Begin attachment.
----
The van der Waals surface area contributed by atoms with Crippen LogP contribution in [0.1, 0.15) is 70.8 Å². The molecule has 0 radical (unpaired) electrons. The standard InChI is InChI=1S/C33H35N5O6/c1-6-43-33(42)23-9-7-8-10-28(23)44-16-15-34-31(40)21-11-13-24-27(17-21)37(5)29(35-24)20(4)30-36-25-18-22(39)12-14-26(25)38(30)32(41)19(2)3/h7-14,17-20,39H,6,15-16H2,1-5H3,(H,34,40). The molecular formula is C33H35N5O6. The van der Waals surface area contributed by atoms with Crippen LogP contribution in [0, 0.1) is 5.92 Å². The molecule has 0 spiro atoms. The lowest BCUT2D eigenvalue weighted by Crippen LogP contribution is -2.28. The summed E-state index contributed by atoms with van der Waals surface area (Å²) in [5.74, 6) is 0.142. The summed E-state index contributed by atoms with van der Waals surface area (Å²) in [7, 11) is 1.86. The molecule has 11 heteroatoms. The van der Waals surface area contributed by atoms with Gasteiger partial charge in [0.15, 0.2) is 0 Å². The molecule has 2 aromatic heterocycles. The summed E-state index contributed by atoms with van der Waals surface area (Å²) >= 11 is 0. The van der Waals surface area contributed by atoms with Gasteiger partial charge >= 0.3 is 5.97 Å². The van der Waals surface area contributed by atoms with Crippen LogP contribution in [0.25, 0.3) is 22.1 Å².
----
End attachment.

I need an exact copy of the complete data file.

The van der Waals surface area contributed by atoms with Crippen LogP contribution in [0.1, 0.15) is 70.8 Å². The molecule has 0 radical (unpaired) electrons. The standard InChI is InChI=1S/C33H35N5O6/c1-6-43-33(42)23-9-7-8-10-28(23)44-16-15-34-31(40)21-11-13-24-27(17-21)37(5)29(35-24)20(4)30-36-25-18-22(39)12-14-26(25)38(30)32(41)19(2)3/h7-14,17-20,39H,6,15-16H2,1-5H3,(H,34,40). The molecular formula is C33H35N5O6. The van der Waals surface area contributed by atoms with Crippen LogP contribution in [0, 0.1) is 5.92 Å². The molecule has 0 spiro atoms. The lowest BCUT2D eigenvalue weighted by Crippen LogP contribution is -2.28. The summed E-state index contributed by atoms with van der Waals surface area (Å²) in [5.74, 6) is 0.142. The summed E-state index contributed by atoms with van der Waals surface area (Å²) in [7, 11) is 1.86. The molecule has 11 heteroatoms. The van der Waals surface area contributed by atoms with Gasteiger partial charge in [0.15, 0.2) is 0 Å². The molecule has 2 aromatic heterocycles. The summed E-state index contributed by atoms with van der Waals surface area (Å²) >= 11 is 0. The van der Waals surface area contributed by atoms with Gasteiger partial charge >= 0.3 is 5.97 Å². The van der Waals surface area contributed by atoms with Crippen LogP contribution in [0.25, 0.3) is 22.1 Å².